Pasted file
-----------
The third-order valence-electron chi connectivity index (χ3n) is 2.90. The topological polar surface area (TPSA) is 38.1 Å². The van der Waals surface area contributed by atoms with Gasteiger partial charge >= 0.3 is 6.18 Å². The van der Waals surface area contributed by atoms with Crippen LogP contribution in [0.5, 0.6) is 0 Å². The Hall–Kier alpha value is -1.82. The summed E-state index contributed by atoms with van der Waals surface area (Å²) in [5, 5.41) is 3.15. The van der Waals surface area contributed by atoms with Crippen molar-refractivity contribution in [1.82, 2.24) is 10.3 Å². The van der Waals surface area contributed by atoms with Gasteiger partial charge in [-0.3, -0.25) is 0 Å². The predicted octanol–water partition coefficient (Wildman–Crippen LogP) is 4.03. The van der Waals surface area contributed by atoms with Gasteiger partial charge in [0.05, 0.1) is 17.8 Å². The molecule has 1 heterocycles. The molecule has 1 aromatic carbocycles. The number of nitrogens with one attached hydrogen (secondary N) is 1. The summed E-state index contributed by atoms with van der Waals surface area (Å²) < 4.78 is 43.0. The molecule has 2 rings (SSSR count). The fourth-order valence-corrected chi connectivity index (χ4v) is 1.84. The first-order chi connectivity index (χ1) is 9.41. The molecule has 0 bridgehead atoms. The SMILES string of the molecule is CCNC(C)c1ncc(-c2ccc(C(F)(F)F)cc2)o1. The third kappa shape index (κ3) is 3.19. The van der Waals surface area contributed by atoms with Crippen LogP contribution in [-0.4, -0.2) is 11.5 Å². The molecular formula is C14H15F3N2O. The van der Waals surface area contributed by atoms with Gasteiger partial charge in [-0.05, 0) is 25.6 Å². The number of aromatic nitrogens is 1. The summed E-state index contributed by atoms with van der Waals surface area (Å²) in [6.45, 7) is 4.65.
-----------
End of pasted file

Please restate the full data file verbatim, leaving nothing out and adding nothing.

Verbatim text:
The third-order valence-electron chi connectivity index (χ3n) is 2.90. The topological polar surface area (TPSA) is 38.1 Å². The van der Waals surface area contributed by atoms with Gasteiger partial charge >= 0.3 is 6.18 Å². The van der Waals surface area contributed by atoms with Crippen LogP contribution in [0.5, 0.6) is 0 Å². The Hall–Kier alpha value is -1.82. The summed E-state index contributed by atoms with van der Waals surface area (Å²) in [5, 5.41) is 3.15. The van der Waals surface area contributed by atoms with Crippen molar-refractivity contribution in [1.82, 2.24) is 10.3 Å². The van der Waals surface area contributed by atoms with Gasteiger partial charge in [-0.3, -0.25) is 0 Å². The predicted octanol–water partition coefficient (Wildman–Crippen LogP) is 4.03. The van der Waals surface area contributed by atoms with Gasteiger partial charge in [0.05, 0.1) is 17.8 Å². The molecule has 1 heterocycles. The molecule has 1 aromatic carbocycles. The number of nitrogens with one attached hydrogen (secondary N) is 1. The summed E-state index contributed by atoms with van der Waals surface area (Å²) < 4.78 is 43.0. The molecule has 2 rings (SSSR count). The fourth-order valence-corrected chi connectivity index (χ4v) is 1.84. The first-order chi connectivity index (χ1) is 9.41. The molecule has 0 bridgehead atoms. The SMILES string of the molecule is CCNC(C)c1ncc(-c2ccc(C(F)(F)F)cc2)o1. The third kappa shape index (κ3) is 3.19. The van der Waals surface area contributed by atoms with Crippen LogP contribution in [-0.4, -0.2) is 11.5 Å². The molecular formula is C14H15F3N2O. The van der Waals surface area contributed by atoms with Gasteiger partial charge in [-0.05, 0) is 25.6 Å². The number of aromatic nitrogens is 1. The summed E-state index contributed by atoms with van der Waals surface area (Å²) in [6.45, 7) is 4.65.